The Sacred Willow: Four Generations in the Life of a Vietnamese Family / Edition 2

The Sacred Willow: Four Generations in the Life of a Vietnamese Family / Edition 2

by Duong Van Mai Elliott
4.0 5
Pub. Date:
Oxford University Press
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The Sacred Willow: Four Generations in the Life of a Vietnamese Family / Edition 2

A Vietnamese-American woman provides an extraordinary narrative woven from the lives of four generations of her family that illuminates fascinating — and until now unexplored — strands of Vietnamese history.

Product Details

ISBN-13: 9780195124347
Publisher: Oxford University Press
Publication date: 04/08/1999
Pages: 544
Product dimensions: 6.10(w) x 9.10(h) x 1.60(d)
Lexile: 1190L (what's this?)

Table of Contents

Family Tree
1. A Burial in the Night
2. Shut Gate and High Walls
3. The Silk Merchant
4. French Veneer, Confucian Soul
5. Taxes, Floods, and Robbers
6. The Third Month in the Year of the Famine
7. The Head on the Roof
8. Into the Resistance Zone
9. Poison and Bribes
10. The Fall of a Border Garrison
11. Sifting Through the Rubble
12. The New Mecca
13. Just Cause
14. Short Peace, Long War
15. Flying Into the Unknown
16. The Spoils of Victory
17. The Hours of Gold and Jade
Epilogue: Across the Four Seas

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The Sacred Willow: Four Generations in the Life of a Vietnamese Family 4 out of 5 based on 0 ratings. 5 reviews.
Anonymous More than 1 year ago
Anonymous More than 1 year ago
Guest More than 1 year ago
In our busy lives, only our immediate family ties are, at times, reglegated priority. This author, however, writes of four generations of her people and how their lives, their educations, relationships, and, most of all, their sacred settings in her homeland of Vietnam have shaped who she is and who generations of Vietnamese both at home and abroad are in relation to their tumultuous history. Unfortunately, it is easy to become immune to the frequent war and human upheaval news a world away as it drones away each night on the evening news. This family story made me sit down, read the truth of a family, of ideologies, of the corrupt on both sides, of hard work, of hope, and of beginning anew while never forgetting what brings us to where we are presently. I truly hated for the book to end.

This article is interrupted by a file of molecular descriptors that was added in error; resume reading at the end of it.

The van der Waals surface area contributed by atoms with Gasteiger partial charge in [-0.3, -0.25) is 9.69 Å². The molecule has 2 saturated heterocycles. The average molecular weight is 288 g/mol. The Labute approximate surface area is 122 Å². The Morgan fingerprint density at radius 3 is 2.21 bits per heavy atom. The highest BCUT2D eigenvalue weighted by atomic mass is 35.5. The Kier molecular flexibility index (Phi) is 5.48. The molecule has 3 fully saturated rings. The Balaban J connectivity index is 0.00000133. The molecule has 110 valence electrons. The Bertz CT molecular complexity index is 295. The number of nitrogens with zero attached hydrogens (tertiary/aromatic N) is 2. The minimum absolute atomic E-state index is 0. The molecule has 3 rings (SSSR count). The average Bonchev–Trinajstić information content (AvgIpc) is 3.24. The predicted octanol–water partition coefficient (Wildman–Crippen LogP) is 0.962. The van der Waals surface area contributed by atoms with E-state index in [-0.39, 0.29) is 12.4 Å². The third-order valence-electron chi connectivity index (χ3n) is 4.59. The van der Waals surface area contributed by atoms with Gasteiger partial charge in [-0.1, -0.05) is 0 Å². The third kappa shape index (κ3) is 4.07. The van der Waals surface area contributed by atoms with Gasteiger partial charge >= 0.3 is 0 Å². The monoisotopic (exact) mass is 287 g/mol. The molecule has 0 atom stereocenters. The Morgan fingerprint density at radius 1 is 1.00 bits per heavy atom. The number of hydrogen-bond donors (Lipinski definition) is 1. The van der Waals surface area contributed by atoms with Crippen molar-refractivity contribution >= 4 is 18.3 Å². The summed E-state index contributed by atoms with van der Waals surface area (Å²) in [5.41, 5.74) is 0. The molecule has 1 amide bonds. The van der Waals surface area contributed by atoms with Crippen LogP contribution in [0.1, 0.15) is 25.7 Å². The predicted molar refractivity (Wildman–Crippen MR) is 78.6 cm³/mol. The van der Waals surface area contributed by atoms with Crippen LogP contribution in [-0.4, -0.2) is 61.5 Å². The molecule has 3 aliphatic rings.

Guest More than 1 year ago
--There is no better book for understanding how the wars (WW II, French, American) affected the Vietnamese people. The author's family had wealth, influence and education, so her perspective differs significantly from that of Le Ly Hayslip (When Heaven & Earth Change Places), who grew up in a peasant family. But there is no 'right' or 'best' perspective on the wars or their effects--all sides are valid. -- What this reviewer found most fascinating were the author's cultural values and cross-cultural insights. She enables us to see how many Vietnamese regarded the traumatic events of their last century, how they regarded the foreigners (French, Japanese and Americans), and especially, how we often misunderstood the Vietnamese. -- Read this book, then read Duong Thu Huong's 'Paradise of the Blind' for another account of how people endured the 1940's thru 1970's. Both writers are brilliant!
Guest More than 1 year ago
This book is good if you like to read historical books. The beginning reads like a novel, but the last part is like a history book with dates. I lost interest in the last half.